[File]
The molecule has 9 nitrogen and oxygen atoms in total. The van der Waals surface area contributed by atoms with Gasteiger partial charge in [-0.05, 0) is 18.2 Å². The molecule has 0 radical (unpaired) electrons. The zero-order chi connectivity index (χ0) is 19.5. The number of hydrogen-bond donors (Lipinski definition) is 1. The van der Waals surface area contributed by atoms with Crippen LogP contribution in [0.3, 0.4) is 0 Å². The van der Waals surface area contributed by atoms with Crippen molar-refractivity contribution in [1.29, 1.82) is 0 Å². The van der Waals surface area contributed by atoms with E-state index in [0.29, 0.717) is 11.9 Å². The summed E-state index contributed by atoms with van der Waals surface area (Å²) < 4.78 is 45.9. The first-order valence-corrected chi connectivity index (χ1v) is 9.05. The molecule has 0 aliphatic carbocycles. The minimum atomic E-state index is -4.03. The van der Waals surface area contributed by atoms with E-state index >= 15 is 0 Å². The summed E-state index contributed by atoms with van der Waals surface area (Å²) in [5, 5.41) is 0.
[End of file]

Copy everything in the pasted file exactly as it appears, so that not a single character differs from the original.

The molecule has 9 nitrogen and oxygen atoms in total. The van der Waals surface area contributed by atoms with Gasteiger partial charge in [-0.05, 0) is 18.2 Å². The molecule has 0 radical (unpaired) electrons. The zero-order chi connectivity index (χ0) is 19.5. The number of hydrogen-bond donors (Lipinski definition) is 1. The van der Waals surface area contributed by atoms with Crippen LogP contribution in [0.3, 0.4) is 0 Å². The van der Waals surface area contributed by atoms with Crippen molar-refractivity contribution in [1.29, 1.82) is 0 Å². The van der Waals surface area contributed by atoms with E-state index in [0.29, 0.717) is 11.9 Å². The summed E-state index contributed by atoms with van der Waals surface area (Å²) < 4.78 is 45.9. The first-order valence-corrected chi connectivity index (χ1v) is 9.05. The molecule has 0 aliphatic carbocycles. The minimum atomic E-state index is -4.03. The van der Waals surface area contributed by atoms with E-state index >= 15 is 0 Å². The summed E-state index contributed by atoms with van der Waals surface area (Å²) in [5, 5.41) is 0.